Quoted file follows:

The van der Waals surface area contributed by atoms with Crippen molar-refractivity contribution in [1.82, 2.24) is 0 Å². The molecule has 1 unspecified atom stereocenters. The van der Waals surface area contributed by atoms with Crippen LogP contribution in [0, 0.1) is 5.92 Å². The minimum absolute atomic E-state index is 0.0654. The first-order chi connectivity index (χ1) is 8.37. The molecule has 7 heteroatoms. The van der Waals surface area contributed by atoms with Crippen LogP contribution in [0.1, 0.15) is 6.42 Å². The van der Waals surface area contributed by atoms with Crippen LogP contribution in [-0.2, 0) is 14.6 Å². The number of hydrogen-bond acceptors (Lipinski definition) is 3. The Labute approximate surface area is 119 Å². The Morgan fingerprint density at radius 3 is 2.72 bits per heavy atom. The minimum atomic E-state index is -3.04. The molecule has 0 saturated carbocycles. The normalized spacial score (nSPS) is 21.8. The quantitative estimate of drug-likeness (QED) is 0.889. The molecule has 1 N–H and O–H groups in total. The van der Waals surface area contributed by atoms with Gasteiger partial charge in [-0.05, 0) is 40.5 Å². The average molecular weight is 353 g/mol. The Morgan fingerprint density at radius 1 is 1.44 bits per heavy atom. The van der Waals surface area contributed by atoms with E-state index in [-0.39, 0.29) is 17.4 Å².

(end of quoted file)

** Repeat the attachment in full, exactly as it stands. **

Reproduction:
The van der Waals surface area contributed by atoms with Crippen molar-refractivity contribution in [1.82, 2.24) is 0 Å². The molecule has 1 unspecified atom stereocenters. The van der Waals surface area contributed by atoms with Crippen LogP contribution in [0, 0.1) is 5.92 Å². The minimum absolute atomic E-state index is 0.0654. The first-order chi connectivity index (χ1) is 8.37. The molecule has 7 heteroatoms. The van der Waals surface area contributed by atoms with Crippen LogP contribution in [0.1, 0.15) is 6.42 Å². The van der Waals surface area contributed by atoms with Crippen LogP contribution in [-0.2, 0) is 14.6 Å². The number of hydrogen-bond acceptors (Lipinski definition) is 3. The Labute approximate surface area is 119 Å². The Morgan fingerprint density at radius 3 is 2.72 bits per heavy atom. The minimum atomic E-state index is -3.04. The molecule has 0 saturated carbocycles. The normalized spacial score (nSPS) is 21.8. The quantitative estimate of drug-likeness (QED) is 0.889. The molecule has 1 N–H and O–H groups in total. The van der Waals surface area contributed by atoms with Gasteiger partial charge in [-0.05, 0) is 40.5 Å². The average molecular weight is 353 g/mol. The Morgan fingerprint density at radius 1 is 1.44 bits per heavy atom. The van der Waals surface area contributed by atoms with E-state index in [-0.39, 0.29) is 17.4 Å².